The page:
The Bender™ Ankle Strap is the most flexible padless option that K2 offers. It is designed to provide maximum mobility for the freestyle rider without sacrificing too much comfort.
The ankle straps and highback could be adjusted with your hands to suit your boot size and riding style — no tools necessary. The binding has a 2×4 and Channel mounting pattern.
K2 backs the Meridian with a 1 year warranty for all components.
The Burton Escapade Re:Flex is built for all mountain riders. The binding is lightweight, medium-flex, and cushioned for any type of terrain on the mountain. It isn’t the cheapest binding on the list, but riders seem to love it and feel that the binding is worth the extra dough.
Re:Flex™ technology in the baseplate improves board flex and feel while reducing weight. The binding is compatible with 4×4, 2×4, Channel, and Burton 3D mounting systems.
The Kickback Hammock highback provides a 2-piece highback that molds to your heel. The internal spring provides more kick, better response, and reduced vibration in the binding.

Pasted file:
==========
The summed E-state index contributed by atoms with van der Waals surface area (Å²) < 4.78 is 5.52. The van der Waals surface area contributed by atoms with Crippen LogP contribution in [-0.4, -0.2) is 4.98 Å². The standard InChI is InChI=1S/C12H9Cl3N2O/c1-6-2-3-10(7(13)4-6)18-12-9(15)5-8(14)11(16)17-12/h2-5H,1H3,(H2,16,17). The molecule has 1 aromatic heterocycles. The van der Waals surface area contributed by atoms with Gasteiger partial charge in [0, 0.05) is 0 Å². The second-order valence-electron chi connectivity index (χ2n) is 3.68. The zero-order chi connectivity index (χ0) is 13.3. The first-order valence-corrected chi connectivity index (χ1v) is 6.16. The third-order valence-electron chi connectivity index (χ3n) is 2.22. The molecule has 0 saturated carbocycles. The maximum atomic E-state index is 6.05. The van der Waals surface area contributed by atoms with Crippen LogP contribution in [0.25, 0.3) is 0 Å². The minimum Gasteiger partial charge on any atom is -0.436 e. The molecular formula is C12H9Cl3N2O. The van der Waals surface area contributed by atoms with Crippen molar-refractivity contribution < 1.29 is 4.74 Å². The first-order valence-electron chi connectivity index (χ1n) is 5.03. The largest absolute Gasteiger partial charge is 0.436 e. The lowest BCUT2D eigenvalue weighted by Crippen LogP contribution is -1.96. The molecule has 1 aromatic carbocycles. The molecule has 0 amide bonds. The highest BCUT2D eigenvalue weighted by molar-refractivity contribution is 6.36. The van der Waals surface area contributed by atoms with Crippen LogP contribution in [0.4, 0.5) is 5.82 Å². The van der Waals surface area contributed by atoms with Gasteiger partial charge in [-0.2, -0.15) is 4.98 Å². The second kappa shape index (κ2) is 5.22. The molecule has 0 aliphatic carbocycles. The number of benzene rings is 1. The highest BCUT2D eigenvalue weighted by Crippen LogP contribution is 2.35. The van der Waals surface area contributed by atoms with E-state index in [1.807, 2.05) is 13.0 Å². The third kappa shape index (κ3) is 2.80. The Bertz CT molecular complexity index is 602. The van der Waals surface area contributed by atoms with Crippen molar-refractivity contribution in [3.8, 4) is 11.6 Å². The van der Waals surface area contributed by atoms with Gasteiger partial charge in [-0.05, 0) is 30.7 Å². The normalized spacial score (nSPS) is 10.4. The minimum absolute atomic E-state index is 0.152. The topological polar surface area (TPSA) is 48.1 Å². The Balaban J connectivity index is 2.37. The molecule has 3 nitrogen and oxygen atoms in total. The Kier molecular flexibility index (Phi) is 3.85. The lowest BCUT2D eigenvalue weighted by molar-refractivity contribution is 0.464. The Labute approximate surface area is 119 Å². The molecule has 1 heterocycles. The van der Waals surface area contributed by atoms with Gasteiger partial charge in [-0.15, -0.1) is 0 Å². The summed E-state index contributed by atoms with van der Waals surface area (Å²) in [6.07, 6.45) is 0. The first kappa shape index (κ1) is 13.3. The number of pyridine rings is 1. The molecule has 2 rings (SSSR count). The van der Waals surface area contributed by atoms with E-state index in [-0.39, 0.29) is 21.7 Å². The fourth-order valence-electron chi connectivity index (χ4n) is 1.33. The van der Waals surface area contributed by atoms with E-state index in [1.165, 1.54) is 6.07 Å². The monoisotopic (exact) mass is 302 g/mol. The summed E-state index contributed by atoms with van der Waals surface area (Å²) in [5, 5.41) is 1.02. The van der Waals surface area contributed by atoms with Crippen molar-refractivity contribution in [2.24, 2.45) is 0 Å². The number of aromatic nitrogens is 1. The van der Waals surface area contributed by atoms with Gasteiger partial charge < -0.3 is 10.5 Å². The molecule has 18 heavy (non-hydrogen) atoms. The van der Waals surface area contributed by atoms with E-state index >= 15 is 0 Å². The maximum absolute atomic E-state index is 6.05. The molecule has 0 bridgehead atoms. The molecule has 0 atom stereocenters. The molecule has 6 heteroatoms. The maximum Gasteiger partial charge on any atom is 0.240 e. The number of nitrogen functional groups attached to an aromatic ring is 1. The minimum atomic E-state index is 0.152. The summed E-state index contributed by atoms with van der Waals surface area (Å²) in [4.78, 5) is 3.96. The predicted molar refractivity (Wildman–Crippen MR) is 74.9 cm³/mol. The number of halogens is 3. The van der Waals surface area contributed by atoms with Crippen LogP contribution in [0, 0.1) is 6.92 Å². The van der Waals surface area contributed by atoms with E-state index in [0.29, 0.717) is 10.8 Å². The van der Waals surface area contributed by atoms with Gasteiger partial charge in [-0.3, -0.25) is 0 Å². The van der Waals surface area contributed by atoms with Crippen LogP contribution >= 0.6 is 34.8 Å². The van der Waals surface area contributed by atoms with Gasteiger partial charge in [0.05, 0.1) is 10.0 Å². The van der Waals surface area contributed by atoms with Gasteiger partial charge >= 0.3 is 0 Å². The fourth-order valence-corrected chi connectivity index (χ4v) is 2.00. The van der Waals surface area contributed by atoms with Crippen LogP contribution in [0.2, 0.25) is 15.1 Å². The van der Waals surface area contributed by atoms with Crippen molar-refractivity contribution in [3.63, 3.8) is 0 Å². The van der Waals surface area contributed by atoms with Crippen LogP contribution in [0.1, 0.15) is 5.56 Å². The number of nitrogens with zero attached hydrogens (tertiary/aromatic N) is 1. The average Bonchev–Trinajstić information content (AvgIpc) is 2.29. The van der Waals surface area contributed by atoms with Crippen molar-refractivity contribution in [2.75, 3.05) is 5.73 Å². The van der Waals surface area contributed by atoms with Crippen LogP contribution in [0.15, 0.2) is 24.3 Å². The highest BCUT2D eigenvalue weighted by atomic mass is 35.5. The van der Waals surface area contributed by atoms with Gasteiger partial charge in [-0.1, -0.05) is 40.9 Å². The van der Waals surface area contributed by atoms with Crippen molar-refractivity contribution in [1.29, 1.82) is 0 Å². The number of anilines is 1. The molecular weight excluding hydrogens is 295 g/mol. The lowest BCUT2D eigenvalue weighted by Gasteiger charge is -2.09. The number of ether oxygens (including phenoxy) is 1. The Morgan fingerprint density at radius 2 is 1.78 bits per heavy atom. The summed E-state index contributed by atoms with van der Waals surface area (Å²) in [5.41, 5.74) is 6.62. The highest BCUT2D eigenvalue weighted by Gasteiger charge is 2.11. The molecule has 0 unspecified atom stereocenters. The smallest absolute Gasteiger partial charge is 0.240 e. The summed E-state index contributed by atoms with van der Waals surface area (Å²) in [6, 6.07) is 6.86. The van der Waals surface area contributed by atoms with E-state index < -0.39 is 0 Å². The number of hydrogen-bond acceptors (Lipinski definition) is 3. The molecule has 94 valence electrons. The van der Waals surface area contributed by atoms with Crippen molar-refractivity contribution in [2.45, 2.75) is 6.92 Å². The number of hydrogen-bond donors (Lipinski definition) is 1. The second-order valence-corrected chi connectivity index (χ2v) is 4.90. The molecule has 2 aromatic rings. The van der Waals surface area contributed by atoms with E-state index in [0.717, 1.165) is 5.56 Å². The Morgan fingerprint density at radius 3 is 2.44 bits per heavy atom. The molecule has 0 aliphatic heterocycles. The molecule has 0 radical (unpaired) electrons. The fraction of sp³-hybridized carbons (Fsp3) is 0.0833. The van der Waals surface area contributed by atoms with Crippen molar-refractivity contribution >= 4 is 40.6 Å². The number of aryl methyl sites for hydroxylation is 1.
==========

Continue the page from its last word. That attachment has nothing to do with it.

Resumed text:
The Hammockstrap is designed to maximize response with minimal materials. The FullBed Cushioning System provides the rider with a comfortable ride that minimizes fatigue.
Burton has been around since snowboarding began and their bindings are always among the best in the game. Burton Escapade Re:Flex baseplates are backed by a lifetime warranty, while their binding straps and highbacks are backed by a 1-year warranty.
The Flux GX is made for the advanced shredder — for cliff drops, tree runs, and backcountry terrain. They are very stiff and high response bindings that will not treat a beginner kindly. The Flux GX is specifically designed for next-level riding and nothing less.
The Transfer Base in the baseplate is built for maximum power transfer between the rider, bindings, and snowboard. The baseplate is built with a nylon and fiberglass mix for all around performance.